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  10. My husband contracted this dreadful super bug while in the hospital after hip surgery. It took us 7 months and a lot of very strategic germ warfare to finally rid him of it. Believe me when I say, you do not ever want to get C-diff – he lost 30 pounds and every bit of strength he had – thought a couple of times I would be a widow before it was over. Thankfully, today thanks to a very wise infectious disease doctor who gave us “the cure” for him – he is healthy and doing well!




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  11. Always better to prevent than cure. And a vegan diets has countless benefits besides avoiding this particular infection.
    This being said, for those who do are infected with Clostridium difficile, there is apparently a simple alternative to antibiotics with a very high curing rate : fecal transplant, wohoo…
    “In 317 patients treated across 27 case series and reports, IMT was highly effective, showing disease resolution in 92% of cases.”
    Source:
    Systematic review of intestinal microbiota transplantation (fecal bacteriotherapy) for recurrent Clostridium difficile infection.
    http://www.ncbi.nlm.nih.gov/pubmed/22002980




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  12. Very interesting article at http://www.bbc.com/news/health-32551873

    C. diff used to beat C. diff infection

    “The symptoms are caused by toxins released by C. difficile bacteria.
    So the team at Loyola University Health System in Illinois tried giving patients spores of non-toxin-producing C. difficile.
    The trial showed the healthier bacteria took hold in the gut 69% of the time. In those people, just one in fifty faced another infection.”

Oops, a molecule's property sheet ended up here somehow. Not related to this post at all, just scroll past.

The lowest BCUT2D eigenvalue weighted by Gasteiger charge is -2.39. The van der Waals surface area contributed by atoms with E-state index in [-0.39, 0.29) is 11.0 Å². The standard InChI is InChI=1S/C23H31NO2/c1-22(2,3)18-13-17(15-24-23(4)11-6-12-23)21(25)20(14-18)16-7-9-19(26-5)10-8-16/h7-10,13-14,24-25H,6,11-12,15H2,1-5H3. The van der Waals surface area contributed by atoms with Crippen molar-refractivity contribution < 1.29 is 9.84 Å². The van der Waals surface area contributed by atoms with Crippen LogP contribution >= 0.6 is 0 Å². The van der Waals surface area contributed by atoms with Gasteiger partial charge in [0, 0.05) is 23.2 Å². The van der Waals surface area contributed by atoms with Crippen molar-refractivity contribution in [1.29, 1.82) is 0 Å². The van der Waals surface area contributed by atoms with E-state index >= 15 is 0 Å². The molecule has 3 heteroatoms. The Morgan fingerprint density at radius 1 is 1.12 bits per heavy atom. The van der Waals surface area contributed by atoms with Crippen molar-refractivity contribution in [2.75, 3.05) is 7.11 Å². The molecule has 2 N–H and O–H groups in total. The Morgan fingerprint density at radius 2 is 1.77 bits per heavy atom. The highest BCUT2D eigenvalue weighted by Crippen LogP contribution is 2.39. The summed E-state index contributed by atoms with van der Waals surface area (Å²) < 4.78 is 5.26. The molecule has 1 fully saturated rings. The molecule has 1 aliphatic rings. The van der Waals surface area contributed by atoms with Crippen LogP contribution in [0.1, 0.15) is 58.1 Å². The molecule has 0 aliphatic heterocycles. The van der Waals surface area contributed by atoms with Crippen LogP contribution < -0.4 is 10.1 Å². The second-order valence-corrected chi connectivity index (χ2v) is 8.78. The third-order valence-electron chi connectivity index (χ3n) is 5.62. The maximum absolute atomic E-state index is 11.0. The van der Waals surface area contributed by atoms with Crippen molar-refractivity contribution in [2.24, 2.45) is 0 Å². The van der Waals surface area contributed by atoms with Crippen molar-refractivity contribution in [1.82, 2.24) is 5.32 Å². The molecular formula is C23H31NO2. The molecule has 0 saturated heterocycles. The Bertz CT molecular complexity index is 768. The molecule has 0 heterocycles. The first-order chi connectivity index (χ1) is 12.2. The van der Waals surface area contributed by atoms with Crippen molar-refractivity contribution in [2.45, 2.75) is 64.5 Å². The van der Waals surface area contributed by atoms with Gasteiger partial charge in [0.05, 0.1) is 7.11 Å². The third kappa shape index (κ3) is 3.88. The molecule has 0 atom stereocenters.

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  13. I’ve read that a lot of people carry around C. Diff., but do not have problems because their healthy gut flora keeps the population down. When the healthy gut flora is destroyed by antibiotics, these tough bugs can take over the neighborhood and cause problems. So, many people recommend probiotics. What is the difference between vegan probiotics and probiotics from other sources? And if you’re reading this and have used them, which are the best you have found?




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  14. Those who want to keep us controlled and ignorant have hacked this excellent video. Fortunately, I saw it before they wrecked it for the public.
    I wish those that are able to volunteer to help Dr. Greger, could do TRANSCRIPTS so we could read what was said, even whtn the sound and studies themselves are removed.

    Stories like these, make me glad that I’ve only eaten organic since the late 1980’s and I’ve become friendly with local farmers that grow my food. My cat and I only eat organic and are rarely ill.

    I did get the runs when eating unrefrigerated greens and beans while in the hospital, because I refused to eat their herbicide resistant crap. Hospitals are notorious for toxic food. No wonder people become dependent on drugs. Next time, I’ll bring a small ice chest to keep my organic plant based diet cold.




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    1. Susan K Snow: The sound problems are due to technical difficulties. We are working on fixing that for the next volume of videos that will come out in the next few months. In the meantime, all the videos have a ‘Transcript’ button. Click that button and the transcript appears below the video.